Facebook is about to seriously put a dent in the way you are able to get a loan: by helping lenders to analyze your friend list as a meter to decide if YOU are reliable with your cash or not. That’s right, if you have a friend who is not good with money, a lender can refuse to give you money – no matter how sound your financials may be.
According to The Mirror:
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The shocking news that online buddies who splash the cash might mark you out as a dodgy loan risk comes with new technology recently patented by the social network giant.
It offers banks the chance to look at your friends’ profiles to judge if you’re likely to pay loans back – or not.
When the banks have access to your profile, they will be able to decide if they want to be your lender based on your FRIENDS’ credit history.
Mark Zuckerberg’s tech behemoth bought patents for just over £26 million, including the right to sell on friends lists to financial providers, according to Quartz.
The patent reads: “When an individual applies for a loan, the lender examines the credit ratings of members of the individual’s social network who are connected to the individual through authorized nodes.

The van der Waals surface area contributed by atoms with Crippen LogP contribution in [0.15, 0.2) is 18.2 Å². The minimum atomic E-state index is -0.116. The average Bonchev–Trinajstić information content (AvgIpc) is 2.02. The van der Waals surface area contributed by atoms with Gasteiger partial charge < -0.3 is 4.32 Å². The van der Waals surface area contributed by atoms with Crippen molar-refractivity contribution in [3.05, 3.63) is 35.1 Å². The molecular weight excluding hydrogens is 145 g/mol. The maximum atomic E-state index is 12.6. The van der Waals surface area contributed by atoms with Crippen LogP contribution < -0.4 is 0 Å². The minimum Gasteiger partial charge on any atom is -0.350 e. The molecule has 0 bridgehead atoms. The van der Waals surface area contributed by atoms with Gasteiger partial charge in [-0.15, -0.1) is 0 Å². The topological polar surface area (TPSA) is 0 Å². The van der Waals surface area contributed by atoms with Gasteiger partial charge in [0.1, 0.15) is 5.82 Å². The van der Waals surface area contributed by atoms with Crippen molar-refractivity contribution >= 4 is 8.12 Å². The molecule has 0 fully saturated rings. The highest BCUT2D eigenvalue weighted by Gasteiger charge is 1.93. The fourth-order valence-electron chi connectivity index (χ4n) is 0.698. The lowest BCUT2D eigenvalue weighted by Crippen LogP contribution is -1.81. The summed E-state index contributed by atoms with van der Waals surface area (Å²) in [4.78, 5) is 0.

“If the average credit rating of these members is at least a minimum credit score, the lender continues to process the loan application.
“Otherwise, the loan application is rejected.”
The impact of this is not yet known, but it could affect bank, career or student loans
The patent, which has been granted by the US Patent and Trade Office, was bought from gaming network Friendster back in 2010.
But according to expert Adam Epstein: “Major tech companies (Facebook and Google, specifically) secure patents for weird ideas all the time — that doesn’t mean they’ll ever be implemented,”
“Facebook could decide to use just part of the patent, while disregarding the lending portion.
“Or it could just be a superfluous part of the patent bundle Facebook bought from Friendster that was never intended to be used.
“Or the patent could be an asset to be sold on to someone else.”
Facebook have declined to comment on the patent.
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